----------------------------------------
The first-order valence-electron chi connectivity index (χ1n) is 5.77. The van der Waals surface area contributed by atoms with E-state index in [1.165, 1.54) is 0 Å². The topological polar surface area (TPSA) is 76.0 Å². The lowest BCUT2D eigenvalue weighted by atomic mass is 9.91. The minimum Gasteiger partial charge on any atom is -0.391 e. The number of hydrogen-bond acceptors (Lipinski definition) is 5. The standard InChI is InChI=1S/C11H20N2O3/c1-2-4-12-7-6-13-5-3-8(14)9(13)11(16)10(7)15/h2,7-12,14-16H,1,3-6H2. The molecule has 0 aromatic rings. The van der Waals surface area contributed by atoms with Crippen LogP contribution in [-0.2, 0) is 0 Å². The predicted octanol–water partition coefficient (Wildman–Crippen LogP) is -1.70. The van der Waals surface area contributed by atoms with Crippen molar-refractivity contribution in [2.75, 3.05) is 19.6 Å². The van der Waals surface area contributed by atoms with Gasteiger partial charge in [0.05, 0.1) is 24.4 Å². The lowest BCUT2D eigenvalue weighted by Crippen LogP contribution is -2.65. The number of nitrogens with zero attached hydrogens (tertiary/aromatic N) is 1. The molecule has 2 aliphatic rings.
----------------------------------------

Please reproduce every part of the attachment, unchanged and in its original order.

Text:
The first-order valence-electron chi connectivity index (χ1n) is 5.77. The van der Waals surface area contributed by atoms with E-state index in [1.165, 1.54) is 0 Å². The topological polar surface area (TPSA) is 76.0 Å². The lowest BCUT2D eigenvalue weighted by atomic mass is 9.91. The minimum Gasteiger partial charge on any atom is -0.391 e. The number of hydrogen-bond acceptors (Lipinski definition) is 5. The standard InChI is InChI=1S/C11H20N2O3/c1-2-4-12-7-6-13-5-3-8(14)9(13)11(16)10(7)15/h2,7-12,14-16H,1,3-6H2. The molecule has 0 aromatic rings. The van der Waals surface area contributed by atoms with Crippen LogP contribution in [-0.2, 0) is 0 Å². The predicted octanol–water partition coefficient (Wildman–Crippen LogP) is -1.70. The van der Waals surface area contributed by atoms with Crippen molar-refractivity contribution in [2.75, 3.05) is 19.6 Å². The van der Waals surface area contributed by atoms with Gasteiger partial charge in [0.05, 0.1) is 24.4 Å². The lowest BCUT2D eigenvalue weighted by Crippen LogP contribution is -2.65. The number of nitrogens with zero attached hydrogens (tertiary/aromatic N) is 1. The molecule has 2 aliphatic rings.